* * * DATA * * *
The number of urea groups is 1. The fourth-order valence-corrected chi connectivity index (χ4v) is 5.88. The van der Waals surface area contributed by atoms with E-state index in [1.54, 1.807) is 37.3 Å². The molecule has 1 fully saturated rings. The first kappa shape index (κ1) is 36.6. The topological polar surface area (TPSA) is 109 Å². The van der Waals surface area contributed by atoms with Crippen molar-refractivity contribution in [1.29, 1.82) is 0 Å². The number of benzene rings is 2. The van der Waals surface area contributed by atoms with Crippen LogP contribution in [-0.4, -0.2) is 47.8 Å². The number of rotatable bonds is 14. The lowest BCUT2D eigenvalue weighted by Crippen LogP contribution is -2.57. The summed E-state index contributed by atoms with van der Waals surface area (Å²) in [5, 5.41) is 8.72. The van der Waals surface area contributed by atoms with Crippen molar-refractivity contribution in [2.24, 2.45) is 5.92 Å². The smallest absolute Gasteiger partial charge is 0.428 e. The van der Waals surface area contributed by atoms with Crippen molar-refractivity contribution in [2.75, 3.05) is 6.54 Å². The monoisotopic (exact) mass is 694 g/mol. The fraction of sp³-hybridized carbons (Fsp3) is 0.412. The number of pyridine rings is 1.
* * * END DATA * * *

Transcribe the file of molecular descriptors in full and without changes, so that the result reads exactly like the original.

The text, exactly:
The number of urea groups is 1. The fourth-order valence-corrected chi connectivity index (χ4v) is 5.88. The van der Waals surface area contributed by atoms with E-state index in [1.54, 1.807) is 37.3 Å². The molecule has 1 fully saturated rings. The first kappa shape index (κ1) is 36.6. The topological polar surface area (TPSA) is 109 Å². The van der Waals surface area contributed by atoms with Crippen molar-refractivity contribution in [1.29, 1.82) is 0 Å². The number of benzene rings is 2. The van der Waals surface area contributed by atoms with Crippen LogP contribution in [-0.4, -0.2) is 47.8 Å². The number of rotatable bonds is 14. The lowest BCUT2D eigenvalue weighted by Crippen LogP contribution is -2.57. The summed E-state index contributed by atoms with van der Waals surface area (Å²) in [5, 5.41) is 8.72. The van der Waals surface area contributed by atoms with Crippen molar-refractivity contribution in [2.24, 2.45) is 5.92 Å². The smallest absolute Gasteiger partial charge is 0.428 e. The van der Waals surface area contributed by atoms with Crippen molar-refractivity contribution in [2.75, 3.05) is 6.54 Å². The monoisotopic (exact) mass is 694 g/mol. The fraction of sp³-hybridized carbons (Fsp3) is 0.412. The number of pyridine rings is 1.